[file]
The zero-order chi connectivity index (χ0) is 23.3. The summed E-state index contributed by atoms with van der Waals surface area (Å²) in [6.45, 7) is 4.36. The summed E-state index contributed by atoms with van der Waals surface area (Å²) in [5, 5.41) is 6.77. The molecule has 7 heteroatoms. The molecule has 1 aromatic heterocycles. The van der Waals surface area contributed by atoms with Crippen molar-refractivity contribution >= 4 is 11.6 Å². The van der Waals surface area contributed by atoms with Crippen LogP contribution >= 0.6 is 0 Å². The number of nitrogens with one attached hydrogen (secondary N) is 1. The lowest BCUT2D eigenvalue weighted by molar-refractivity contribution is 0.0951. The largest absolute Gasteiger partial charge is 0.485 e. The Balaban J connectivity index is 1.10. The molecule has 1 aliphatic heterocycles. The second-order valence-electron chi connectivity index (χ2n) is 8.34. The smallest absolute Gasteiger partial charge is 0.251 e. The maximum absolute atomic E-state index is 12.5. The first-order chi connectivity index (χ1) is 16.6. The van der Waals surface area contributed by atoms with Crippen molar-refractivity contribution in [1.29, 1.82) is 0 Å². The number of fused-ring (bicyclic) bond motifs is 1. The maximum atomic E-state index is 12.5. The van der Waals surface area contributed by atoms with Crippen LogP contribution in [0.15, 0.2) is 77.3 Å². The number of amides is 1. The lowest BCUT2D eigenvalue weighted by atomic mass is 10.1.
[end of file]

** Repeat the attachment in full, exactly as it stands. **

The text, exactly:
The zero-order chi connectivity index (χ0) is 23.3. The summed E-state index contributed by atoms with van der Waals surface area (Å²) in [6.45, 7) is 4.36. The summed E-state index contributed by atoms with van der Waals surface area (Å²) in [5, 5.41) is 6.77. The molecule has 7 heteroatoms. The molecule has 1 aromatic heterocycles. The van der Waals surface area contributed by atoms with Crippen molar-refractivity contribution >= 4 is 11.6 Å². The van der Waals surface area contributed by atoms with Crippen LogP contribution >= 0.6 is 0 Å². The number of nitrogens with one attached hydrogen (secondary N) is 1. The lowest BCUT2D eigenvalue weighted by molar-refractivity contribution is 0.0951. The largest absolute Gasteiger partial charge is 0.485 e. The Balaban J connectivity index is 1.10. The molecule has 1 aliphatic heterocycles. The second-order valence-electron chi connectivity index (χ2n) is 8.34. The smallest absolute Gasteiger partial charge is 0.251 e. The maximum absolute atomic E-state index is 12.5. The first-order chi connectivity index (χ1) is 16.6. The van der Waals surface area contributed by atoms with Crippen molar-refractivity contribution in [1.29, 1.82) is 0 Å². The number of fused-ring (bicyclic) bond motifs is 1. The maximum atomic E-state index is 12.5. The van der Waals surface area contributed by atoms with Crippen LogP contribution in [0.15, 0.2) is 77.3 Å². The number of amides is 1. The lowest BCUT2D eigenvalue weighted by atomic mass is 10.1.